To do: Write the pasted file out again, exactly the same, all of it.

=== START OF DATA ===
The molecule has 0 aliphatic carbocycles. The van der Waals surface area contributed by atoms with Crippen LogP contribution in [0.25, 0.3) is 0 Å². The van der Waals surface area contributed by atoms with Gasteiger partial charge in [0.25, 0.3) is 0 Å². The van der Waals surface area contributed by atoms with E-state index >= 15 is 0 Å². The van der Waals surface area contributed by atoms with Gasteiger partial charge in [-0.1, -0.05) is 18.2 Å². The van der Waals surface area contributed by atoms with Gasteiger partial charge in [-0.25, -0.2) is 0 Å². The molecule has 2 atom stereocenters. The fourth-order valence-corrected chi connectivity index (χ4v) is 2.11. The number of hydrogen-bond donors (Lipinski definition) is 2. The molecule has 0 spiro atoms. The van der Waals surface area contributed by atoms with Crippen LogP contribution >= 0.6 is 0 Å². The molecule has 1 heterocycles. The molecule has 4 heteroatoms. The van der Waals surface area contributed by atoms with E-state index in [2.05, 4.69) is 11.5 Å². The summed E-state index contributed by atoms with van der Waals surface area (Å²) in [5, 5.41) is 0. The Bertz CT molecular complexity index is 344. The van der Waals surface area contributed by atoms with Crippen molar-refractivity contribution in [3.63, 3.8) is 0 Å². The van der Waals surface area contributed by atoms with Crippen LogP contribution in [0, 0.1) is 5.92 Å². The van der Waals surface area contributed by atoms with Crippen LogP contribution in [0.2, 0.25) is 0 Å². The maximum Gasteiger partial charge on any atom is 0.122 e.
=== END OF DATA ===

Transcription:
The molecule has 0 aliphatic carbocycles. The van der Waals surface area contributed by atoms with Crippen LogP contribution in [0.25, 0.3) is 0 Å². The van der Waals surface area contributed by atoms with Gasteiger partial charge in [0.25, 0.3) is 0 Å². The van der Waals surface area contributed by atoms with E-state index >= 15 is 0 Å². The van der Waals surface area contributed by atoms with Gasteiger partial charge in [-0.1, -0.05) is 18.2 Å². The van der Waals surface area contributed by atoms with Gasteiger partial charge in [-0.25, -0.2) is 0 Å². The molecule has 2 atom stereocenters. The fourth-order valence-corrected chi connectivity index (χ4v) is 2.11. The number of hydrogen-bond donors (Lipinski definition) is 2. The molecule has 0 spiro atoms. The van der Waals surface area contributed by atoms with Crippen LogP contribution >= 0.6 is 0 Å². The molecule has 1 heterocycles. The molecule has 4 heteroatoms. The van der Waals surface area contributed by atoms with E-state index in [2.05, 4.69) is 11.5 Å². The summed E-state index contributed by atoms with van der Waals surface area (Å²) in [5, 5.41) is 0. The Bertz CT molecular complexity index is 344. The van der Waals surface area contributed by atoms with Crippen molar-refractivity contribution in [3.63, 3.8) is 0 Å². The van der Waals surface area contributed by atoms with Crippen LogP contribution in [0, 0.1) is 5.92 Å². The van der Waals surface area contributed by atoms with Crippen LogP contribution in [0.2, 0.25) is 0 Å². The maximum Gasteiger partial charge on any atom is 0.122 e.